Discrimination is often indirect, but it raises barriers so high that it is impossible to get a rental. A typical case is to request the DNI, leaving out of the selection people with a passport or NIE. “It is an apparently neutral requirement, but in practice it has a discriminatory effect,” says Elena Martínez Goytre, head of the Provivienda Research Area. Although the first sieve is logically the accent. Telephone contact is the first filter that agencies and individuals use to deny, limit or condition access for reasons of origin and cultural stigmatization.
With equal conditions between profiles – a family with two adults and two minors is studied – the non-EU migrant population is denied to a greater extent the availability of flats in the first contact (36% compared to 29.2% in the case of Spanish). “There is a presumption of economic precariousness against foreigners, which does not agree with reality, even more so when we have used the methodology of testing real estate and both profiles, national and foreign, had identical socioeconomic conditions ”, says García Martín.
Sometimes access is not directly denied, but the conditions of the flat offered to this group are worse. 38.5% of foreigners are offered homes without a lift, almost double that of Spanish people (21.2%), according to Provivienda research. And when they request flats similar to those in the advertisement for which they ask for information, 50.4% of Spanish people are offered by real estate agencies with three or four bedrooms, compared to 39.8% of foreigners.
When what you want is to close the door to a rental, the most frequent excuse detected by Provivienda is to indicate that the house is already rented. “In our testings We have verified that this argument is a widely used excuse given that in a time interval of approximately 10 to 15 minutes a call was made by a national profile to the same advertisement and real estate, and in many cases the apartment was available ”, says Alberto García Martín who, along with Esteban Buch Sánchez, are the main investigators of the report. Other very common pretexts of agencies are to say that the owner no longer wants to rent it, that someone else offers more money or that the apartment is already reserved.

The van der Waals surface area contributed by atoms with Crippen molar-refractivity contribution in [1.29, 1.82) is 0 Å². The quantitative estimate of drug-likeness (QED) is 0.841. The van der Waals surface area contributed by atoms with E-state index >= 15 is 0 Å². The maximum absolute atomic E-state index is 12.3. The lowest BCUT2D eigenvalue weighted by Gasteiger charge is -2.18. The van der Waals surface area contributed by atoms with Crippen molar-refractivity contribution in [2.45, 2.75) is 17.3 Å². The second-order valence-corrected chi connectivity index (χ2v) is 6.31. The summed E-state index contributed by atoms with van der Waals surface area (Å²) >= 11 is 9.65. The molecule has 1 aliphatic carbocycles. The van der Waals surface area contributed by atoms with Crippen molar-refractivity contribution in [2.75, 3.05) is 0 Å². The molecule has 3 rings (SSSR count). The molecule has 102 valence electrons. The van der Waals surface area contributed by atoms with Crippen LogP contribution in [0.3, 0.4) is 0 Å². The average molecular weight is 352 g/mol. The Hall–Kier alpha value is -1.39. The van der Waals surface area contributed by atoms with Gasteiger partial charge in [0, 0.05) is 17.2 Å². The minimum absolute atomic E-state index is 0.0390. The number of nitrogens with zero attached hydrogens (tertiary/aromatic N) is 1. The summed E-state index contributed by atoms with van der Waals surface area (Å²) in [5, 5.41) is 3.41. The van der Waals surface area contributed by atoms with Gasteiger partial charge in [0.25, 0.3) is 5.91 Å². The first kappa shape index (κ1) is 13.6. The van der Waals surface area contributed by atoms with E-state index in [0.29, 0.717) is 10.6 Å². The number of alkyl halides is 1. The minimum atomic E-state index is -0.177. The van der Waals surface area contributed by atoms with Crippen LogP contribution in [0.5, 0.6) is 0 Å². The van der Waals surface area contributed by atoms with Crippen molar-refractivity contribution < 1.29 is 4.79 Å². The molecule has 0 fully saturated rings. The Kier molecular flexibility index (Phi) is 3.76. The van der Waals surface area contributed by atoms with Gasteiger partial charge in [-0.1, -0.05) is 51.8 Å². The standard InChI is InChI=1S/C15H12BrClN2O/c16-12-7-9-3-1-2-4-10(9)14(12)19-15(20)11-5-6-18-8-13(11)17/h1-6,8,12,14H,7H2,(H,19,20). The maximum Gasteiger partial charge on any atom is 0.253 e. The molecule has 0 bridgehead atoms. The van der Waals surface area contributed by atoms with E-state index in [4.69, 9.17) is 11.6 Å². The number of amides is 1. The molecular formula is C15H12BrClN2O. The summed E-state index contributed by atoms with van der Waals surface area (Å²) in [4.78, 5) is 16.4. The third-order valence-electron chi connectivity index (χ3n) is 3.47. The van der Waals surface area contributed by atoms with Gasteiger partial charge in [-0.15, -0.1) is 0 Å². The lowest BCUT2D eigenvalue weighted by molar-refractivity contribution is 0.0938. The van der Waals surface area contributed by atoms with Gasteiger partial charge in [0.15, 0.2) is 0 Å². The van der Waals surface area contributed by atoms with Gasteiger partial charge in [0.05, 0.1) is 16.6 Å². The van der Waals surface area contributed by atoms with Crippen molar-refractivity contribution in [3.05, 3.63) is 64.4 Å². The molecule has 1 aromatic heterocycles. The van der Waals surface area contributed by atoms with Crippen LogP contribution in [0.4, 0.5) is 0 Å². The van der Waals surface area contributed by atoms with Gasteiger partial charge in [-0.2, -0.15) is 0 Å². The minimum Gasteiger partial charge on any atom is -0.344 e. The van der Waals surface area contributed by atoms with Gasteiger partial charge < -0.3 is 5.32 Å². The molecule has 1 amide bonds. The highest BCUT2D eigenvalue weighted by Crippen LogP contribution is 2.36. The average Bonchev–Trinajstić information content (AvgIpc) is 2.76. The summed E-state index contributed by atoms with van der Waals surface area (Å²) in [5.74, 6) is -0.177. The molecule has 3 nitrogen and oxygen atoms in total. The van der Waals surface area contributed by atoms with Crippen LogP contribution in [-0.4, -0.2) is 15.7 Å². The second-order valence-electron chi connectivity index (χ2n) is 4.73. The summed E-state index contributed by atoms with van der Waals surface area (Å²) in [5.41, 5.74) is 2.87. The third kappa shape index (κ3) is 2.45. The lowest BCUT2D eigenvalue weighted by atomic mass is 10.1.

“All this exposes the migrant population to residential overcrowding and worse living conditions of the houses,” says García Martín. Many have no choice but to give up their attempt and rent a room as a solution to have a roof to live on. “They don’t have problems for renting rooms, although they charge you more than a Spaniard,” says Silvia.
The Provivienda report focuses on the role of real estate agencies as agents of residential discrimination. However, the half dozen companies consulted deny this point. They say that landlords want greater security in operations, especially now that the price is falling, but that they do not use racial criteria to select tenants.
Although already in 2017, a report from the Spanish Observatory of Racism and Xenophobia, carried out by the CIS, stated that 18.5% of the population would try to avoid renting a flat to immigrants and that 17.7% would reject it clearly. The economic crisis triggered by the coronavirus pandemic could be accentuating this trend. Inequality in Spain has climbed to maximum levels last spring and the impact is even stronger among young people and immigrants, according to the Institute of Political Economy and Governance, Pompeu Fabra and CaixaBank Research.